In exploring this mythological terrain, Surrealists – like the Symbolists before them – turned inward to find the adequate imagery. The central question that defined their output was posed by Breton’s query, “Who am I?” Every Surrealist work of art is, in this sense, a self-portrait. To dredge up the recondite images of the subconscious, the Surrealists employed exercises such as the exquisite corpse and decalcomania, which produced randomized forms that were then imbued with psychic meaning. The collaborative exercise called cadavre exquis, or exquisite corpse, has its roots in a parlor game that generated incongruity through “chance juxtapositions and unconscious associations.” Initially played by having each participant add a word to a sentence where the prior contributions had been folded over or covered, it evolved to include drawings and collage. The process of decalcomania involved pressing together two leaves of paint-spotted paper or canvas that when pulled apart would leave a “semiabstract” textured surface “suggestive of natural forms.” Both of these techniques, with their goals of conjuring high art from humble origins, in turn, evoke the aims of alchemy.
The portraits generated through Surrealists techniques were also replete with gendered meanings. As Patricia Allmer contends in Angels of Anarchy, “Self-portraiture has served the male artist to affirm his identity as subject, ‘masterful creator’ and ‘tortured soul’, whilst women have been mostly represented as objects.” The influence of the Symbolists, the Jungian androgyne, and the archaic goddesses, all led to the centrality of the female in the process of creation, and many self-portraits by men also include a female double.  Alternately, in their portrayal of the female body, as in André Masson’s Mannequin (Fig. 4), male Surrealists notoriously “created images of broken, torn, dismembered, mutilated, violated, and punctured female bodies.” Nadia Choucha explains this misogynistic phenomenon: "[Whitney] Chadwick discusses how in The Second Sex, Simone de Beauvoir used the analogy of the mirror as the key to the feminine condition. Women concern themselves with their own image, men with the enlarged self-image provided by their reflection in a woman." The issue of why women looked to “their own image” will be addressed later in this essay, but the prominence given to interior states provided an opening for them to create, through “diverse images of embodied femininity… their most powerful and pervasive legacy to subsequent women artists.”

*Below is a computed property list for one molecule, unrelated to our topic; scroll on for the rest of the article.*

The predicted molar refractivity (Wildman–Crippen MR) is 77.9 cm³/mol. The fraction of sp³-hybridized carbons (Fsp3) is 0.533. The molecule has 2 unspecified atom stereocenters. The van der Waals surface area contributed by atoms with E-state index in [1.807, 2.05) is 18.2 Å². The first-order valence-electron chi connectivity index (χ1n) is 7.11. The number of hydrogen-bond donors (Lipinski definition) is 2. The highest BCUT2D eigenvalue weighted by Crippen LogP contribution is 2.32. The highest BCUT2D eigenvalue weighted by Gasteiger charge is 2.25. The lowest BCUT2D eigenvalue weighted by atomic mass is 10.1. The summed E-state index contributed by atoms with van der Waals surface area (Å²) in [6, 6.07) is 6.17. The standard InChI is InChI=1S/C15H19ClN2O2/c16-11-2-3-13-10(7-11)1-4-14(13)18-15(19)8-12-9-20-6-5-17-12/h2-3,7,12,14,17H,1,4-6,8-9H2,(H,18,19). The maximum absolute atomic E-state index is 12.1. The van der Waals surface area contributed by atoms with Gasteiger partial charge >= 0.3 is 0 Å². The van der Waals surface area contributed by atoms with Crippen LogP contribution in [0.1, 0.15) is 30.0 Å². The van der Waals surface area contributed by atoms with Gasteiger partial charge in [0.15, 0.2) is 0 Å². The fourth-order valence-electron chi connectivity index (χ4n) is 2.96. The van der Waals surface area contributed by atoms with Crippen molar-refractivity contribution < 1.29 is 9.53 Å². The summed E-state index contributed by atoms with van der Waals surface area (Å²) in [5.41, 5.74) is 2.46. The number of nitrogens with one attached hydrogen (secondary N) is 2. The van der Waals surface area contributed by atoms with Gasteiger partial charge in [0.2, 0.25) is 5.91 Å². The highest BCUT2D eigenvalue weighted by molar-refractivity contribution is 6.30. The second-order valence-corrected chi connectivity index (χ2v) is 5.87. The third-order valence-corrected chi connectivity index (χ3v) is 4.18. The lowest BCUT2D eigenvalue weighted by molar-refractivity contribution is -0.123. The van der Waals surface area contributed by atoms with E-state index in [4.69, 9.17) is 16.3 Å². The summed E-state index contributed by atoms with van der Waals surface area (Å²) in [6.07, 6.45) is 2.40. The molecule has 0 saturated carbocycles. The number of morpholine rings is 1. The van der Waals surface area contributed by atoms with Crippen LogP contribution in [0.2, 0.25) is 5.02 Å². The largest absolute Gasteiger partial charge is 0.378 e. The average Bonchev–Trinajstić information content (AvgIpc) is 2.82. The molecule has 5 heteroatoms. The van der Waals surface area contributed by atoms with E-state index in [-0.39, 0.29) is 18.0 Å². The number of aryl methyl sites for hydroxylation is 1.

The often violent representations of women in Surrealist art belied their claim to value equality among genders, as did the roles relegated to the women within their circle. Women were kept out of the decision-making process that formulated Surrealist doctrine, in spite of being intimately connected to the main figures of the movement. (Among several notable examples, Carrington was Max Ernst’s partner and Varo was Benjamin Péret’s wife.) In their personal lives, they continued to be subject to the traditional “male prerogatives of home life” that included “a different code of morality for men and for women,” requiring virtue of the women, while the men were free to womanize. Though male Surrealists purported to value actual women equally, they instead put a theoretical feminine type on a pedestal.
For Surrealists, the ideal female was the femme enfant: a young woman who, due to her naiveté, had special access to the realms of the unconscious and the natural world, and could act as muse or guide for the masculine creator. The alternative role for women, the femme sorcière, was similar to the Symbolist’s femme fatale. Typically reserved for women who were creators in their own right (Breton called Leonora Carrington a “beautiful divine witch”), this type “needed no translators” or muses to guide them, due to their “own connection with nature.” Both of these formulations ultimately proved detrimental to the position of women within Surrealism by marginalizing the worth of their output. Under this ideology, women either had no claim to actual creations of their own, or were simply conduits of an intuited channel to the subconscious.